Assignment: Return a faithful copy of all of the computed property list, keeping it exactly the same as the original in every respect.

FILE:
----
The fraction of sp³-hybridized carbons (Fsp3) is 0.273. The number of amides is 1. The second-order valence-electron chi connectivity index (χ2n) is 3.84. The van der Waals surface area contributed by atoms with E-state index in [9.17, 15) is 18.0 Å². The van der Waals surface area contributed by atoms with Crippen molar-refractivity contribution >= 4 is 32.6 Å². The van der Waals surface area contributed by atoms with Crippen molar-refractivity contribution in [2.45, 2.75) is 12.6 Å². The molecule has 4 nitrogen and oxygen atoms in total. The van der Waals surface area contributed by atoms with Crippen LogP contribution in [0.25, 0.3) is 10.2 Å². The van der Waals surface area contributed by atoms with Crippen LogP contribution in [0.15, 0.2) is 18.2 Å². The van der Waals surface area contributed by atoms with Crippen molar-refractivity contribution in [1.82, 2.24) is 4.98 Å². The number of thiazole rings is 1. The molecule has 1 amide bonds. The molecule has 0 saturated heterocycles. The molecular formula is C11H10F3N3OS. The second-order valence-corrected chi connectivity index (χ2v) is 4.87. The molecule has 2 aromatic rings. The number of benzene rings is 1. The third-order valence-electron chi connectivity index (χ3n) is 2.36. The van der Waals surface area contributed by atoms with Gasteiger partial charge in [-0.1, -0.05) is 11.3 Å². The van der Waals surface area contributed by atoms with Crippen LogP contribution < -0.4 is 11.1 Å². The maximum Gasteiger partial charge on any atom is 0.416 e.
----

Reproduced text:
The fraction of sp³-hybridized carbons (Fsp3) is 0.273. The number of amides is 1. The second-order valence-electron chi connectivity index (χ2n) is 3.84. The van der Waals surface area contributed by atoms with E-state index in [9.17, 15) is 18.0 Å². The van der Waals surface area contributed by atoms with Crippen molar-refractivity contribution >= 4 is 32.6 Å². The van der Waals surface area contributed by atoms with Crippen molar-refractivity contribution in [2.45, 2.75) is 12.6 Å². The molecule has 4 nitrogen and oxygen atoms in total. The van der Waals surface area contributed by atoms with Crippen LogP contribution in [0.25, 0.3) is 10.2 Å². The van der Waals surface area contributed by atoms with Crippen LogP contribution in [0.15, 0.2) is 18.2 Å². The van der Waals surface area contributed by atoms with Crippen molar-refractivity contribution in [1.82, 2.24) is 4.98 Å². The number of thiazole rings is 1. The molecule has 1 amide bonds. The molecule has 0 saturated heterocycles. The molecular formula is C11H10F3N3OS. The second-order valence-corrected chi connectivity index (χ2v) is 4.87. The molecule has 2 aromatic rings. The number of benzene rings is 1. The third-order valence-electron chi connectivity index (χ3n) is 2.36. The van der Waals surface area contributed by atoms with Gasteiger partial charge in [-0.1, -0.05) is 11.3 Å². The van der Waals surface area contributed by atoms with Crippen LogP contribution < -0.4 is 11.1 Å². The maximum Gasteiger partial charge on any atom is 0.416 e.